Like many if not most people, I have a favorite Avenger. Mine is the Vision. He’s not an A-list Avenger like Thor or Captain America, but he has a ridiculous number of superpowers: he’s superstrong, he can fly, he can walk through walls and shoot beams out of a gem on his forehead. Also, he’s married to the Scarlet Witch.
The Vision is never going to hold down his own solo movie—probably because he’s weird-looking and an android—but he does make an appearance in Avengers: Age of Ultron, the sequel to Marvel’s vast, Olympian, franchise-melding The Avengers, which made more money than any other film in history except Titanic and Avatar. You can see why: there’s something decadent and supersaturated about these movies, like you almost can’t believe the munificence of a Hollywood that would put Iron Man and the Hulk (and the Vision) in the same movie.
Like the first one, Avengers: Age of Ultron was written and directed by Joss Whedon, among whose many virtues is an indelible, infallible touch with character, which is important because in Ultron he has to introduce them at a furious rate. In addition to the six regular Avengers—and irregulars like Nick Fury, War Machine and the Falcon—we get not only the Vision but also the sorcerous Scarlet Witch and her twin brother Quicksilver, who has superspeed. Or as one character describes them, “He’s fast, she’s weird.”
Then there’s Ultron himself, a super-intelligent, borderline indestructible robot created with good intentions that have gone awry—he’s now trying to wipe out humanity. Physically Ultron looks like an animate, damascened suit of armor; having no nose, he also bears a family resemblance to Voldemort. As voiced by James Spader, Ultron displays a finely honed, mordant sense of humor. Responding to a noble, idealistic speech, he begins, “I can’t physically throw up in my mouth …”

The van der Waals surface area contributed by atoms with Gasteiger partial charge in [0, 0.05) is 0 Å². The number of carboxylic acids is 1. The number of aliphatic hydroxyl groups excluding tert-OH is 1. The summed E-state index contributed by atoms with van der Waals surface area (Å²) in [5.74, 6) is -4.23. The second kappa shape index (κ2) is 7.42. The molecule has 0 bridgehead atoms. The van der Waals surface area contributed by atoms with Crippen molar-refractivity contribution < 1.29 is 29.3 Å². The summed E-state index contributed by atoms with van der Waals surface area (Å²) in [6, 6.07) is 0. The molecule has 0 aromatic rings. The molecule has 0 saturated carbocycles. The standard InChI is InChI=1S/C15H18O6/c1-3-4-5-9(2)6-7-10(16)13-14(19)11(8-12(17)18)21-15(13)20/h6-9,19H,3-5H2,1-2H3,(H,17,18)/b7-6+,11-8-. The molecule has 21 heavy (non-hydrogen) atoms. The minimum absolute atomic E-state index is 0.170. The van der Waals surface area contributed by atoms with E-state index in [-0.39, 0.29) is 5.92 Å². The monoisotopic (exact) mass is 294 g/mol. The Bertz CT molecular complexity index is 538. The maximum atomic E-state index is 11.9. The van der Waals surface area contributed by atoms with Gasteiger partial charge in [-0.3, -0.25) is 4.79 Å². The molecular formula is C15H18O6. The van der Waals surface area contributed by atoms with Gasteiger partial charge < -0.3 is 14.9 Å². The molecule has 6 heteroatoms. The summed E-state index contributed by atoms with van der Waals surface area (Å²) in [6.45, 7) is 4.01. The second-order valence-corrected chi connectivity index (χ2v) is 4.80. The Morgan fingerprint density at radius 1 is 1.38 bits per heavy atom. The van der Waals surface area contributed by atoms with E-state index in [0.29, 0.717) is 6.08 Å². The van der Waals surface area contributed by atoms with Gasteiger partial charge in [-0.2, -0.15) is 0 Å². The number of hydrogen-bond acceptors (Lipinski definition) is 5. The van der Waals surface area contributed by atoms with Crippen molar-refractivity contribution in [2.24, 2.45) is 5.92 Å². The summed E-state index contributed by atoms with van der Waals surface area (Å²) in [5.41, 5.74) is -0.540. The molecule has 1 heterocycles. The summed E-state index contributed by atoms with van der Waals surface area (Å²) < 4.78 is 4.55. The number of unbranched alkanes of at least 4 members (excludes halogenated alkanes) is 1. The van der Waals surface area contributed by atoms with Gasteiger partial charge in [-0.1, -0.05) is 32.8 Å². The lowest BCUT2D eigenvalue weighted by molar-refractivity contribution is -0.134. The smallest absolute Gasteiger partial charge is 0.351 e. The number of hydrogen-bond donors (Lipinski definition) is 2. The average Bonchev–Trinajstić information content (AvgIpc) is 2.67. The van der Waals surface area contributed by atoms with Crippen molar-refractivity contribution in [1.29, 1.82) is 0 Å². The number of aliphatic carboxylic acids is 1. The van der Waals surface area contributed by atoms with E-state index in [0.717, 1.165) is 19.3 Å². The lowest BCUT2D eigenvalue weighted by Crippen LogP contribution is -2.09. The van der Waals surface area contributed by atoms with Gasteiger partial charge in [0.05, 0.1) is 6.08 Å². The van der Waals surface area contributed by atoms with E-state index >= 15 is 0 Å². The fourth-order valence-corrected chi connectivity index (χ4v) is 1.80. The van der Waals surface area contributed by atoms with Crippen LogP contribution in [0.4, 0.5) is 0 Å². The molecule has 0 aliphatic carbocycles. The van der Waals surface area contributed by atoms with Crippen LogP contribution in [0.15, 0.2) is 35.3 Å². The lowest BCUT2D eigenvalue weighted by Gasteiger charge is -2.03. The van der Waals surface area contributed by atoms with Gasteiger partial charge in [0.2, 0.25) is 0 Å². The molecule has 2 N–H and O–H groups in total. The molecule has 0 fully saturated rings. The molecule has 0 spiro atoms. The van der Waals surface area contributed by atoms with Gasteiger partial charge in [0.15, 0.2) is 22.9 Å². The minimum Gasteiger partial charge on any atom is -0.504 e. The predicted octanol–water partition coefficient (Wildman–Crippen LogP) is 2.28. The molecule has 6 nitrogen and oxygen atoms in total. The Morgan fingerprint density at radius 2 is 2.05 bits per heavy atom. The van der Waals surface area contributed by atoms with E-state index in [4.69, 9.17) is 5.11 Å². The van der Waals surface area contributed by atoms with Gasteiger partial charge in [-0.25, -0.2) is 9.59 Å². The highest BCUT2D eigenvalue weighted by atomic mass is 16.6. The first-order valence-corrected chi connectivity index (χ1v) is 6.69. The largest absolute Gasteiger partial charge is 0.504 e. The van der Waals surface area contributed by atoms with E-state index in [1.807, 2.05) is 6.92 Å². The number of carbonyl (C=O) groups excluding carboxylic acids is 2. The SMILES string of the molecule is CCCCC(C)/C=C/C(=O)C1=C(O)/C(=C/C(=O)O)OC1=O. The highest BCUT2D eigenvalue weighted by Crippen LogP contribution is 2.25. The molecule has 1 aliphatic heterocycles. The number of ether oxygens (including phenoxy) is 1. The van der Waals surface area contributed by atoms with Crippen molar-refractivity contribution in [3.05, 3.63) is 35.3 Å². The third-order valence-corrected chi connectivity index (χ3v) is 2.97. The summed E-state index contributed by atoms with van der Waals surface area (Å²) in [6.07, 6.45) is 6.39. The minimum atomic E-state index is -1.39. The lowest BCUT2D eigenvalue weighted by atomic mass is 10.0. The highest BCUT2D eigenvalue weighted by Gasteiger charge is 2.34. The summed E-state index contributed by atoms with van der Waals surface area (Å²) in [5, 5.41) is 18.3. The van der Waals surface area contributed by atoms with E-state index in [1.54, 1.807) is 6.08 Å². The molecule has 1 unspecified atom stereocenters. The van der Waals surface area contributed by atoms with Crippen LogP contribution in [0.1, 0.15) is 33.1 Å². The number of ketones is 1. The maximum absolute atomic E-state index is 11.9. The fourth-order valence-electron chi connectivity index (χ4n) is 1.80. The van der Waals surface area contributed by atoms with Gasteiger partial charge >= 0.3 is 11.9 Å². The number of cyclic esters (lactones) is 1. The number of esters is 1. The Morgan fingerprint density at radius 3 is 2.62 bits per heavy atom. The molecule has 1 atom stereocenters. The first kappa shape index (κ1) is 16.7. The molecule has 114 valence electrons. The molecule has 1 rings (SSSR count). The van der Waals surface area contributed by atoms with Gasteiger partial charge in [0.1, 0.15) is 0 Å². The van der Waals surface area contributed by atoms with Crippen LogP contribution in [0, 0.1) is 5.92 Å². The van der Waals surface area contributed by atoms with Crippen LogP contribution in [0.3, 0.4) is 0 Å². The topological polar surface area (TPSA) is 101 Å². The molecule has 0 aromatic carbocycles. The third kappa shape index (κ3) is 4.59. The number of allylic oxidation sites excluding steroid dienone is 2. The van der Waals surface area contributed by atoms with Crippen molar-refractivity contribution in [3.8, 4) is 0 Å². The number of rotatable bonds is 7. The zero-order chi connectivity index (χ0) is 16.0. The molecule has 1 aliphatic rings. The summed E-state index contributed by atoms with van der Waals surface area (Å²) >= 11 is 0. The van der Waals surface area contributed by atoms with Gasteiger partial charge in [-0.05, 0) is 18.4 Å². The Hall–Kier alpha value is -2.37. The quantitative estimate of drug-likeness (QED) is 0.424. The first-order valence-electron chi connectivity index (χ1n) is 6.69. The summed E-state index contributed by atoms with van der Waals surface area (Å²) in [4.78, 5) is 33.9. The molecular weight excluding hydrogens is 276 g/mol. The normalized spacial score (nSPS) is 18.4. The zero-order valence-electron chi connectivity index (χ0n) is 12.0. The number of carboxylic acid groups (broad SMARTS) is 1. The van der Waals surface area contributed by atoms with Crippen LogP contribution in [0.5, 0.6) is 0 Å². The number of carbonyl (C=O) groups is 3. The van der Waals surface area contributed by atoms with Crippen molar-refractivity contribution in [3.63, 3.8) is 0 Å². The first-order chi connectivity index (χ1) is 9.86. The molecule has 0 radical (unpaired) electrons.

If anything, Whedon’s writing is almost too sharp. The characters are so finely drawn and verbally quick (they name-check Banksy and Eugene O’Neill) that they seem to belong to a different universe than the cartoonish one they find themselves in. They’re smarter than it, but in order for the plot to get rolling, Tony Stark has to make the rookie mistake of trying to create a superpowered artificial intelligence using a gem embedded in the staff of Loki, god of evil. You can see Stark actively struggling to convince even himself that this is a good idea. Likewise, no one ever seems quite sure why the nonsuperpowered, merely handy Avengers, Black Widow and Hawkeye, are in the group at all, since they’re constantly in danger of being squashed like bugs.
With Ultron, Whedon has the opposite problem: he’s got too much power. Ultron represents a new trend, the cloud-based villain. While he has an impressive robotic hardware body, his essence is software, so he can spread anywhere on the Internet more or less instantly and copy himself at will. Pulverizing his body doesn’t do much good: he sheds bodies the way we shed old iPhones.
To give the Avengers even a fighting chance, Whedon has to keep Ultron in shackles, like a robotic Harrison Bergeron. He makes Ultron fond of small talk and sentimentally attached to the human form—we know what killer robots look like, and they don’t look like Ultron, they look like Predator drones. Ultron doesn’t back himself up conscientiously either. He’s not even fully wireless—-several times we see him tethered by what look like Ethernet cables. He pulls his punches: never mind trying to hack the world’s nuclear arsenal, why doesn’t he hack the Avengers’ jet? Surely there are a couple of zero-day flaws in the firmware. Or never mind that—he ought to hack Iron Man’s suit.
A real Ultron would be completely distributed and systemic, the way real-life supervillains are: climate change, Ebola, political inertia, economic inequality. You couldn’t smash them with Thor’s hammer—or you could, but it wouldn’t do any good. That would be truly scary. But not nearly as fun to watch.